Choose Help The Kavli Prize

EurekAlert!, a service of AAAS
Home About us
Advanced Search
26-Jul-2014 03:13
US Eastern Time

Username:

Password:

Register

Forgot Password?

Press Releases

Breaking News

Science Business

Grants, Awards, Books

Meetings

Multimedia

Science Agencies
on EurekAlert!

US Department of Energy

US National Institutes of Health

US National Science Foundation

Calendar

Submit a Calendar Item

Subscribe/Sponsor

Links & Resources

Portals

RSS Feeds

Accessibility Option On

Breaking News
US Department of Energy
US National Institutes of Health
US National Science Foundation


Arabic

Breaking News

Key: Meeting M      Journal J      Funder F

Showing releases 376-400 out of 457.

<< < 11 | 12 | 13 | 14 | 15 | 16 | 17 | 18 | 19 > >>

Public Release: 21-Jul-2014
PLOS ONE
Try, try again? Study says no
MIT neuroscientists find that trying harder makes it more difficult to learn some aspects of language.
NIH/National Institute of Child Health and Human Development, National Science Foundation

Contact: Sarah McDonnell
s_mcd@mit.edu
617-253-8923
Massachusetts Institute of Technology

Public Release: 21-Jul-2014
Fires in Indonesia, July 2014
Terra and Aqua satellites detected 154 hotspots in areas across Riau province on Sunday, July 20, indicating forest and land fires had increased again following a decline in rainfall.
NASA

Contact: Rob Gutro
robert.j.gutro@nasa.gov
NASA/Goddard Space Flight Center

Public Release: 21-Jul-2014
Journal of Virology
Potential new flu drugs target immune response, not virus
The seriousness of disease often results from the strength of immune response, rather than with the virus, itself. Turning down that response, rather than attacking the virus, might be a better way to reduce that severity, says Juliet Morrison of the University of Washington, Seattle. She and her collaborators have now taken the first step in doing just that for the H7N9 influenza, and their work has already led to identification of six potential therapeutics.

Contact: Jim Sliwa
jsliwa@asmusa.org
202-942-9297
American Society for Microbiology

Public Release: 21-Jul-2014
Pediatrics
Mothers of children with autism benefit from peer-led intervention
Peer-led interventions that target parental well-being can significantly reduce stress, depression and anxiety in mothers of children with disabilities, according to new findings released today in the journal Pediatrics.
NIH/National Center for Complementary and Alternative Medicine, Eunice Kennedy Shriver National Institute of Child Health and Human Development

Contact: Jennifer Wetzel
Jennifer.Wetzel@vanderbilt.edu
615-322-4747
Vanderbilt University Medical Center

Public Release: 21-Jul-2014
OMICS: A Journal of Integrative Biology
New research from Africa on pharmacomicrobiomics
The Human Microbiome Project is a global initiative to identify and characterize the microorganisms present at multiple sites in the human body.

Contact: Kathryn Ruehle
kruehle@liebertpub.com
914-740-2100
Mary Ann Liebert, Inc./Genetic Engineering News

Public Release: 21-Jul-2014
Tropical Storm Wali no more, but remnants soaked Hawaii
On July 19, the National Oceanic and Atmospheric Administration's Central Pacific Hurricane Center noted that Wali didn't even make it to the Big Island, but moisture associated with the storm did. The National Oceanic and Atmospheric Administration's GOES-West satellite captured an image of the remnant low southwest of the Big Island, and a moisture stream that extended over it.
NASA

Contact: Rob Gutro
robert.j.gutro@nasa.gov
NASA/Goddard Space Flight Center

Public Release: 21-Jul-2014
Nature Communications
Another advancement in imaging from INRS professor François Légaré's team
François Légaré's team at the Institut national de la recherche scientifique's Énergie Matériaux Télécommunications Research Centre successfully imaged a chemical reaction with a spatial and temporal resolution greatly exceeding that obtained to date using microscopes. The team used a femtosecond laser source to shoot a molecular movie of how an acetylene molecule turns into vinylidene. An article presenting the advancement was recently published in the scientific journal Nature Communications.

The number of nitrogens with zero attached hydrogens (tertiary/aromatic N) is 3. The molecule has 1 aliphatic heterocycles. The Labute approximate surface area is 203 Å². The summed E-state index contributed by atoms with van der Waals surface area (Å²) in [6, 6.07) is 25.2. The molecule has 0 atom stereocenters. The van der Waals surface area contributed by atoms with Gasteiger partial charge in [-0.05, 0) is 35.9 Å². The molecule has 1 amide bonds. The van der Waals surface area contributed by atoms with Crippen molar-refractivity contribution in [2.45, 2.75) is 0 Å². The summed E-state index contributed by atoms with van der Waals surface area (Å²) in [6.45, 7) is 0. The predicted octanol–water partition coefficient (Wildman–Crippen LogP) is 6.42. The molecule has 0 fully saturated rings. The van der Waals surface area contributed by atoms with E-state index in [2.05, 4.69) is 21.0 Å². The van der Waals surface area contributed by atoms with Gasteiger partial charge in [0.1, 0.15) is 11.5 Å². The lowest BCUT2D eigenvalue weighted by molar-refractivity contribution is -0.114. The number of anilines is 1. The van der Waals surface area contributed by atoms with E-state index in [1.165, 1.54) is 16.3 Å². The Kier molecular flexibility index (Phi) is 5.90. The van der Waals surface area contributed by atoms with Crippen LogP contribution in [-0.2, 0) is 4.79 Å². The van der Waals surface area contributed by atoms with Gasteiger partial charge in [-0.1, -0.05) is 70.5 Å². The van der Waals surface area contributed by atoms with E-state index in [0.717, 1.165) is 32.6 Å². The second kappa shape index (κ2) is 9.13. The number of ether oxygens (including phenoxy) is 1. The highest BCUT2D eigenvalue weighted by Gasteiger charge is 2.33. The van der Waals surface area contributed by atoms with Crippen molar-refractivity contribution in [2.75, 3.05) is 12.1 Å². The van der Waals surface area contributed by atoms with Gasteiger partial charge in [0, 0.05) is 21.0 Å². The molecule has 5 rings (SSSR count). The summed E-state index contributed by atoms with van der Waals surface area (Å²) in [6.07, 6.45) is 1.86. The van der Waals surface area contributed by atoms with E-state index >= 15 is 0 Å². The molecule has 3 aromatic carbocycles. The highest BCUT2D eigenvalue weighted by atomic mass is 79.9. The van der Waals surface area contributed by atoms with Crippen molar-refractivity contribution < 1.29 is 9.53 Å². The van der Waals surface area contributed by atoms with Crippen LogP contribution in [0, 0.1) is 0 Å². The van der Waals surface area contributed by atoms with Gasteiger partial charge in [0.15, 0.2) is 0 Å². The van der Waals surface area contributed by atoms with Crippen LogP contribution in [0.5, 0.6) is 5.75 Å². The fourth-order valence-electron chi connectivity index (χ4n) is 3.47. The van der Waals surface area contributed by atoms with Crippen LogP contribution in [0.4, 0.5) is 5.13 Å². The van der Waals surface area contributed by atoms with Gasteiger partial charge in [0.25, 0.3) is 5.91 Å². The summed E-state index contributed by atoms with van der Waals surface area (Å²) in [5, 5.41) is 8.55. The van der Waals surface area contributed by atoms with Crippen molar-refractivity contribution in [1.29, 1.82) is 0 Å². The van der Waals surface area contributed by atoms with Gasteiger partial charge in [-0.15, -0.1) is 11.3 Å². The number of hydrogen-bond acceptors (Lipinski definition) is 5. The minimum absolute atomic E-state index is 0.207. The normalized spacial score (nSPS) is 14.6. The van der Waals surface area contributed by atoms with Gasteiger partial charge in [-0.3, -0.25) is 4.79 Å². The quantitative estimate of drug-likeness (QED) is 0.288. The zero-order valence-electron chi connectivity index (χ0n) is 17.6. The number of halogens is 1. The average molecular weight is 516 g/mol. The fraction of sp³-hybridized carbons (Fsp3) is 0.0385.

Natural Sciences and Engineering Research Council of Canada, Fonds de recherche du Quebec, Nature et technologies, Canadian Institute for Photonic Innovations

Contact: Gisèle Bolduc
gisele.bolduc@adm.inrs.ca
418-654-2501
INRS

Public Release: 21-Jul-2014
Depression and Anxiety
Mental health issues in children with relatives who participated in manhunt after Boston Marathon
Children with relatives who were called upon to participate in the interagency manhunt following the Boston Marathon attack carried a particularly heavy mental health burden, according to a Depression and Anxiety study that included surveys of Boston-area parents and other caretakers.

Contact: Nicole Weingartner
sciencenewsroom@wiley.com
201-748-5808
Wiley

Public Release: 21-Jul-2014
Nature Communications
More than glitter
A new study from MIT materials scientists reveals that these nanoparticles enter cells by taking advantage of a route normally used in vesicle-vesicle fusion, a crucial process that allows signal transmission between neurons. In the July 21 issue of Nature Communications, the researchers describe in detail the mechanism by which these nanoparticles are able to fuse with a membrane.
National Science Foundation, Swiss National Foundation

Contact: Sarah McDonnell
s_mcd@mit.edu
617-253-8923
Massachusetts Institute of Technology

Public Release: 21-Jul-2014
Cost of World Cup may be too high for Brazil
Brazil's World Cup has been estimated to be the priciest of any yet, with a projected cost of $11.5 billion. Some predictions even claim that the Brazilian government will have spent up to $14 billion on building and renovating 12 stadiums; upgrading federal, state and city infrastructure; and ensuring security.

Contact: Nicole Weingartner
sciencenewsroom@wiley.com
201-748-5808
Wiley

Public Release: 21-Jul-2014
Environmental Toxicology and Chemistry
Mammals metabolize some pesticides to limit their biomagnification
The concentrations of many historically used, and now widely banned, pesticides and other toxic chemicals -- called legacy contaminants -- can become magnified in an animal that eats contaminated food; however, a new Environmental Toxicology & Chemistry study has found that Arctic mammals metabolize some currently used pesticides, preventing such 'biomagnification.'

Contact: Nicole Weingartner
sciencenewsroom@wiley.com
201-748-5808
Wiley

Public Release: 21-Jul-2014
Ecology Letters
Study provides insights into birds' migration routes
By tracking hybrids between songbird species, investigators have found that migration routes are under genetic control and could be preventing interbreeding. The research, which is published in Ecology Letters, was conducted using geolocators that, like GPS, record the position of a bird and allow its long distance movement to be tracked.

Contact: Nicole Weingartner
sciencenewsroom@wiley.com
201-748-5808
Wiley

Public Release: 21-Jul-2014
Journal of Neuroscience